Regardless of the wider debate that surrounds the treatment options for menopausal symptoms, there can be no doubting the fact that for as many as 80 per cent of the women who experience them the menopause is extremely challenging both mentally and physically.
Physical discomfort comes in the form of, among other symptoms, hot flushes and sweats, weight gain, vaginal dryness, foggy thinking, hair loss, loss of libido and fatigue.
Emotional challenges come from anxiety, lack of sleep, depression, mood swings and irritability.
So, it’s hardly surprising that many women seek help through Hormone Replacement Therapy (HRT).
In early treatments it was believed that oestrogen replacement alone would be enough to tackle the symptoms, but it then emerged that oestrogen-only forms of HRT contributed to increased incidence in uterine cancers.
To protect the uterus, doctors realised that progesterone needed to be included in HRT treatment.
In 2002 a new danger had emerged as a Women’s Health Initiative study revealed that there was an increased risk of breast cancer, heart disease, DVT and stroke associated with HRT treatments where oestrogen was combined with synthetic progestogens, leading many women to abandon their HRT treatment.
Not long afterward, a study published in The Lancet showed that while oestrogen alone marginally increased the risk of breast cancer and DVT, the risk was increased significantly in the combined use of oestrogen and some synthetic forms of progesterone, such as progestins.
Conversely, this and other studies also demonstrated that combining oestrogen with natural unadulterated progesterone did not increase the risk of breast cancer or DVT.
A key learning for the medical community should have been that the physiological effects of progesterone and progestins are markedly different. Read my fully-referenced article on this subject for a more detailed understanding of the scientific evidence.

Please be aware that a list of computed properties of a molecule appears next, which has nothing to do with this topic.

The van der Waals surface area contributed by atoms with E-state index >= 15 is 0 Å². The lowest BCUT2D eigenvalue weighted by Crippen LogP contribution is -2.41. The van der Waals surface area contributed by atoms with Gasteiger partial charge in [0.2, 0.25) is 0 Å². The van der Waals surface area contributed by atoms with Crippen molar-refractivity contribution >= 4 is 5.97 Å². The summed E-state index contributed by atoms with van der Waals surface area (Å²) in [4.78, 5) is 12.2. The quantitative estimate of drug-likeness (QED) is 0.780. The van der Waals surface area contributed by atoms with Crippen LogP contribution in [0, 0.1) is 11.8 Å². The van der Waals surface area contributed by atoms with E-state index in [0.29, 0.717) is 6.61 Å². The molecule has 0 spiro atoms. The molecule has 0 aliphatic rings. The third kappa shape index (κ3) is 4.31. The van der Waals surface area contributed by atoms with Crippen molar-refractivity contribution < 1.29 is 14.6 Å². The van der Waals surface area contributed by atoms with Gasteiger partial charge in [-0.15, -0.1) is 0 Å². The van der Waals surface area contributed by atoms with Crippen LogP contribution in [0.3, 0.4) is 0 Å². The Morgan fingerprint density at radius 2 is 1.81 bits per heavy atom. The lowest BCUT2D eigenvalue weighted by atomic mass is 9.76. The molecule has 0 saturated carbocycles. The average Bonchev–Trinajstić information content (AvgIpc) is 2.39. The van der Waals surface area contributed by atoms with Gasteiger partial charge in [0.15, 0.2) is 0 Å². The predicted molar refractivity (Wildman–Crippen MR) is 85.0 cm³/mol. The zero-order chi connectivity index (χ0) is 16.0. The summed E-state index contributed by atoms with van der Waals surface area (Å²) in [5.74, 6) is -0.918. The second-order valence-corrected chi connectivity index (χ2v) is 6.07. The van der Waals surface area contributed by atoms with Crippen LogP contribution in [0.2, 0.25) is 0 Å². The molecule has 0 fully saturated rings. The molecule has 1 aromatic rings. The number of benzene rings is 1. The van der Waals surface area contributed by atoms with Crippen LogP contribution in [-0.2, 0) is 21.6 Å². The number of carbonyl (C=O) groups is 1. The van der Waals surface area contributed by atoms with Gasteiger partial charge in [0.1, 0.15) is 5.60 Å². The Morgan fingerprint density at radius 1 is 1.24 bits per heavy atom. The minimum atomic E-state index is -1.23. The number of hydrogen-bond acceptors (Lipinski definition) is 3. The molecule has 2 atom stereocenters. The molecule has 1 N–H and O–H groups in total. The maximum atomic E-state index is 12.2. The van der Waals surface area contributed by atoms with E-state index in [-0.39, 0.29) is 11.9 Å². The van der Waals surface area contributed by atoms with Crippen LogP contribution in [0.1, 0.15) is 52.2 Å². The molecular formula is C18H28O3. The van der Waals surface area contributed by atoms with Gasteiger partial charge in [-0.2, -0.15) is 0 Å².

This poses a problem for the manufacturers of HRT: unable to patent natural progesterone, commercial advantage is only possible through patenting synthetic progestins. Profits are therefore placed at risk by growing awareness of the different biological effects of natural progesterone versus synthetic progestins.
Awareness of these differences has not yet reached all corners of the GP community, but where it has, those GPs tend to be inclined, ethically, to prescribe oestrogen with bio-identical natural progesterone.
These oestrogens have a number of benefits in how they tackle menopausal symptoms such as hot flashes, sleeplessness, cognitive function, mood swings and skin and hair heath.
They can also maintain pelvic health, protect against colon cancer and macular degeneration, prevent atherosclerosis, hypertension, improve insulin sensitivity, prevent osteoporosis, prevent osteoarthritis.
However, the beneficial anti-ageing effects oestrogens can have in the improvement of tissue function is often ignored due to fears over the long-term risks mentioned earlier in this article.
There is, however, some key science around oestrogens that needs to be highlighted. The three main oestrogens differ in potency, with oestradiol being 12 times more potent than oestrone and 80 times more potent than oestriol.
Recent studies have shown that oestriol is the dominant oestrogen in non-pregnant pre-menopausal women and seems to be breast protective. Studies also suggest that oestriol is not associated with increased risk of breast or uterine cancers.
Furthermore, in over 40 years of oestriol use there hasn’t been a single report to the FDA of an adverse event from treatment.
So, although oestriol has traditionally been considered the weaker of the oestrogens and had been thought previously to play no significant role outside pregnancy, research now suggests it may play an important part as a more protective oestrogen and as a regulator of its more potent sisters.
My companion article to the progesterone article referenced at the beginning of this piece “Not All Estrogens are Created Equal” adds scientific weight to this area of the debate.
There is much conflicting public opinion in the debate around conventional HRT and bioidentical HRT (BHRT). However, in publishing those opinions there’s a responsibility for doctors and others to ensure they’re based on ethical and established science rather than ill-informed conjecture.
Let’s deal with some of the popular mis-selling that appears to be perpetuated in the HRT argument: